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Structure of a wheat kernel

With the advent of industrialisation, we moved to consuming more refined wheat flour (milled in roller mills) from whole wheat flour (milled in stone mills).


This has led to multiplicity of phenomenons parallelly:
  • We practically now have tens of variants in which multiple wheat types can be roller milled and used in cooking and baking.

  • But, at the same time, increased consumption of refined wheat flour meant that we started having more nutritionally deficit calories, and became more prone to lifestyle disorders. Scientifically speaking, no amount of fortification can make up for the nutrition lost due to refinement.

  • The way it has affected agriculture is by wiping out all the wheat subspecies and varieties which were not largely fit for the roller milling process in the developed countries, whereas countries like India suffer from a very different kind of policy affected supply chain issues.


Coming from this place of awareness that everything is so interconnected in our global agricultural ecosystems, we must know and understand the structural fundamentals of the wheat kernel before we deep dive into baking.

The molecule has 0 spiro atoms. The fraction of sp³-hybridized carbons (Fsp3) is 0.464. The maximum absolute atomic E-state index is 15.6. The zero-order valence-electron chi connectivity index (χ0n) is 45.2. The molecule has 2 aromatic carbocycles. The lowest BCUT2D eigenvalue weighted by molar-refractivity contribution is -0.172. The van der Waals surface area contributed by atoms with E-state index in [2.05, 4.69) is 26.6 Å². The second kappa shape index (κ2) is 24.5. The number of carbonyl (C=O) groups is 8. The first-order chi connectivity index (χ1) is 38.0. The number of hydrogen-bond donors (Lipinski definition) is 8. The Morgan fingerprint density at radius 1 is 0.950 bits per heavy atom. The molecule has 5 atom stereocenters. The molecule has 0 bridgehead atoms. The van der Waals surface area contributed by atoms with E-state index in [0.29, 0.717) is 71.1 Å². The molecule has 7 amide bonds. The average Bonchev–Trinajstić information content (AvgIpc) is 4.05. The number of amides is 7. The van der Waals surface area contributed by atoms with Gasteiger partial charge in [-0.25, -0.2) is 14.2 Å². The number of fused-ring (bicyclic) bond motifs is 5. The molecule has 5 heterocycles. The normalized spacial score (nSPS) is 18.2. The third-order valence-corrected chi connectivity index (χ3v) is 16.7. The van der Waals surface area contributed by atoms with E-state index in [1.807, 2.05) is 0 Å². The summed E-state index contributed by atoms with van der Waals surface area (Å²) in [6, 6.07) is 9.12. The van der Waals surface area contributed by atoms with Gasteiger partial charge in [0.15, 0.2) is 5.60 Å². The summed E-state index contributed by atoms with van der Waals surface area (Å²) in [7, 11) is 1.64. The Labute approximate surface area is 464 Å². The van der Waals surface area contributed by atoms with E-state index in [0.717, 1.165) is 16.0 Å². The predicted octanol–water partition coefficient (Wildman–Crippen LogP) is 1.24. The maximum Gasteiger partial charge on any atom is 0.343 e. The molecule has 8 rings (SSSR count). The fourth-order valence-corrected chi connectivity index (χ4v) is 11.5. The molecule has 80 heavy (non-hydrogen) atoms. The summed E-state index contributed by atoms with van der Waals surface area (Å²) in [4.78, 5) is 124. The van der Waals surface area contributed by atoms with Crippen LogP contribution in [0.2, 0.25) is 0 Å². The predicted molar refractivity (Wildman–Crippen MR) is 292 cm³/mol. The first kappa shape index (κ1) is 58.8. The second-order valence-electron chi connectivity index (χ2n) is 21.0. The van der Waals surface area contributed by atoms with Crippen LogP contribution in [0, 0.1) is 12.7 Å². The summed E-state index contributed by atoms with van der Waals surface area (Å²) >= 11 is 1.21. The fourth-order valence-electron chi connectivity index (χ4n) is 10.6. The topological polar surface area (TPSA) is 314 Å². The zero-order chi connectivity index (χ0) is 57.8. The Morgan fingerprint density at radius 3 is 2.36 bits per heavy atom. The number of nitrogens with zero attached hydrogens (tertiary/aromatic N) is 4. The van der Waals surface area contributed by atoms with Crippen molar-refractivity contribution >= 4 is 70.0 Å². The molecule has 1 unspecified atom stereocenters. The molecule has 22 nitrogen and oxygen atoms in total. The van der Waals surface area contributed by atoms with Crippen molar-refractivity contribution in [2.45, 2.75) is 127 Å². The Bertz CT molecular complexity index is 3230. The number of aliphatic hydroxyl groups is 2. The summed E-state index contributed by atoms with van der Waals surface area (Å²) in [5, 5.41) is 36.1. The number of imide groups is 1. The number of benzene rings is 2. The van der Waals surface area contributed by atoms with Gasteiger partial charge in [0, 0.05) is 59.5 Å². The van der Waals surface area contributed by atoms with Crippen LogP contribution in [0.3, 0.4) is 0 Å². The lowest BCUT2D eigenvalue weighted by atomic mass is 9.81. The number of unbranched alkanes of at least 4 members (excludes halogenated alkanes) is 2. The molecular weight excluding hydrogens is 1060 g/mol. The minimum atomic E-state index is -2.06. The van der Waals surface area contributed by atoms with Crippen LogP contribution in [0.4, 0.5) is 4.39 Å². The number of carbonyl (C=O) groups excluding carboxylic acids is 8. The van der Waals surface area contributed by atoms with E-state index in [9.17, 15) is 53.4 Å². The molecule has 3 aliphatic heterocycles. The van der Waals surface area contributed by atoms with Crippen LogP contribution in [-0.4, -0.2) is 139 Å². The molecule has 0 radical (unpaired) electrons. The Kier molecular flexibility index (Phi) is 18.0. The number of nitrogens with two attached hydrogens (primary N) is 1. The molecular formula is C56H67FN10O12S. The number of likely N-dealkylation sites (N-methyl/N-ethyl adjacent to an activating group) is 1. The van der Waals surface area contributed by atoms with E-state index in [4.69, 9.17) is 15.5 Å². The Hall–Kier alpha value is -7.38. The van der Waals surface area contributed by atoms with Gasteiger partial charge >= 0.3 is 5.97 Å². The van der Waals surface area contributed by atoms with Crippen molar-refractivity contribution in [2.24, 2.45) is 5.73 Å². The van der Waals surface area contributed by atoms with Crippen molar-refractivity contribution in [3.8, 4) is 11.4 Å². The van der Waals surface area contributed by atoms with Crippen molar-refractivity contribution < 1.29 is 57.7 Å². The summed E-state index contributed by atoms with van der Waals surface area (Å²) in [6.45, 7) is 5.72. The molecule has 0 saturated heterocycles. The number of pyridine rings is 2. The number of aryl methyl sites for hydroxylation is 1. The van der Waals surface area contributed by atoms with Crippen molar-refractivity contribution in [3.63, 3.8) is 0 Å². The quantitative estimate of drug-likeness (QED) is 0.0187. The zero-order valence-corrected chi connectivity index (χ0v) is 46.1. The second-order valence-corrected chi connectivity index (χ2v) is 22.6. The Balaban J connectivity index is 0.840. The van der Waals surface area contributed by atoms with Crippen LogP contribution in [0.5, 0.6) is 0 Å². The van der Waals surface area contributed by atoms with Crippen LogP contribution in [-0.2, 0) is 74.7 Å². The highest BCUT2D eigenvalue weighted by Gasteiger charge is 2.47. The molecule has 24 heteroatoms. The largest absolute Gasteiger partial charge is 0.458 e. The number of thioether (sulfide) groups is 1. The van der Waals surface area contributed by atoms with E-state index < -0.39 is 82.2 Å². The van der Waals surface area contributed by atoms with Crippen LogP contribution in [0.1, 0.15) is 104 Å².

As it turns out, wheat is not only the most important grain ever grown by mankind, but actually has a very complex evolutionary history as well. Morphologically, it has three main parts, but those parts or layers are all different from each other and carry their own nutritional significance.



The three parts you see are:
  1. Bran

  2. Endosperm

  3. Germ

Bran: The bran coating comprises approximately 13% of the wheat grain; it contains cellulose, vitamin B, and minerals like calcium and iron.


Germ: It is the part of the wheat grain from which new wheat germinates. It accounts for about 2% of the grain. It is rich in vitamins and hence has good nutritional value. It also contains some fats.


Endosperm: It accounts for about over 85% of the wheat grain. Milled flour is obtained from endosperm.The endosperm consists of starch cells. It also contains protein, oil, sugars, minerals and moisture etc. The outer starch cells of endosperm are large and coarse while inner cells are smaller and fine. It contains a very small amount of cellulose.


As craft bakers using specialty wheat flour, it is imperative that we focus on baking for health and nutrition as well along with taste and presentation, and educate the larger populus about its multitude of benefits.


We hope this was helpful, and you could learn something new about specialty wheat. If you have further questions and would love to know anything in specific, please carry on the discussion on our discord channel in #wheatywednesdays thread.